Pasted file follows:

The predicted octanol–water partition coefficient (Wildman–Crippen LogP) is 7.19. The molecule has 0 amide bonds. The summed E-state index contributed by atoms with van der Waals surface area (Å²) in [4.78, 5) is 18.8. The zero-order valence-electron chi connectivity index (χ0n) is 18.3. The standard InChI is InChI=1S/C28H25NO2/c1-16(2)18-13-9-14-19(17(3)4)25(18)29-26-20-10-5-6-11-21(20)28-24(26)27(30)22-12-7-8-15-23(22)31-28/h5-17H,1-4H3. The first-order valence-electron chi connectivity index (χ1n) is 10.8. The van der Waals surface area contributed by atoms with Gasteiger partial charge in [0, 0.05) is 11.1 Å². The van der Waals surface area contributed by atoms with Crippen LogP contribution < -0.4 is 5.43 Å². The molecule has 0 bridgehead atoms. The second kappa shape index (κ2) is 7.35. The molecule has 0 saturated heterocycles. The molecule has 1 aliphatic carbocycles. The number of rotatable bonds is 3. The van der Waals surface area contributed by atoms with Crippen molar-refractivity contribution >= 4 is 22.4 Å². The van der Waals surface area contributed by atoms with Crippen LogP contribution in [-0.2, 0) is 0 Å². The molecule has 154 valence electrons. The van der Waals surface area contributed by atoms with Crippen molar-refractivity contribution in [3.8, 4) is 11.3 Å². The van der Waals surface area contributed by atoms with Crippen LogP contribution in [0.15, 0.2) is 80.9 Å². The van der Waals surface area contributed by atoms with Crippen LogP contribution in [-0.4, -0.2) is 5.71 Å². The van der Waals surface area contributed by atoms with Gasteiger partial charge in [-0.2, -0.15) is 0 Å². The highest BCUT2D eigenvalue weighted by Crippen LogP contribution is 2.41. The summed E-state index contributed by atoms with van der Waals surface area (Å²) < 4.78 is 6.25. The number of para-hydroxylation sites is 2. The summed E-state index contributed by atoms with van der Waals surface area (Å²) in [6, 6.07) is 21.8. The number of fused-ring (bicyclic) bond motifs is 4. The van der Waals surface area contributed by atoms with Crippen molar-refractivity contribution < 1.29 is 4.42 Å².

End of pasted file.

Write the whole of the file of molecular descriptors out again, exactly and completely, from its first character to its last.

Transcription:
The predicted octanol–water partition coefficient (Wildman–Crippen LogP) is 7.19. The molecule has 0 amide bonds. The summed E-state index contributed by atoms with van der Waals surface area (Å²) in [4.78, 5) is 18.8. The zero-order valence-electron chi connectivity index (χ0n) is 18.3. The standard InChI is InChI=1S/C28H25NO2/c1-16(2)18-13-9-14-19(17(3)4)25(18)29-26-20-10-5-6-11-21(20)28-24(26)27(30)22-12-7-8-15-23(22)31-28/h5-17H,1-4H3. The first-order valence-electron chi connectivity index (χ1n) is 10.8. The van der Waals surface area contributed by atoms with Gasteiger partial charge in [0, 0.05) is 11.1 Å². The van der Waals surface area contributed by atoms with Crippen LogP contribution < -0.4 is 5.43 Å². The molecule has 0 bridgehead atoms. The second kappa shape index (κ2) is 7.35. The molecule has 0 saturated heterocycles. The molecule has 1 aliphatic carbocycles. The number of rotatable bonds is 3. The van der Waals surface area contributed by atoms with Crippen molar-refractivity contribution >= 4 is 22.4 Å². The van der Waals surface area contributed by atoms with Crippen LogP contribution in [-0.2, 0) is 0 Å². The molecule has 154 valence electrons. The van der Waals surface area contributed by atoms with Crippen molar-refractivity contribution in [3.8, 4) is 11.3 Å². The van der Waals surface area contributed by atoms with Crippen LogP contribution in [0.15, 0.2) is 80.9 Å². The van der Waals surface area contributed by atoms with Crippen LogP contribution in [-0.4, -0.2) is 5.71 Å². The van der Waals surface area contributed by atoms with Gasteiger partial charge in [-0.2, -0.15) is 0 Å². The highest BCUT2D eigenvalue weighted by Crippen LogP contribution is 2.41. The summed E-state index contributed by atoms with van der Waals surface area (Å²) < 4.78 is 6.25. The number of para-hydroxylation sites is 2. The summed E-state index contributed by atoms with van der Waals surface area (Å²) in [6, 6.07) is 21.8. The number of fused-ring (bicyclic) bond motifs is 4. The van der Waals surface area contributed by atoms with Crippen molar-refractivity contribution < 1.29 is 4.42 Å².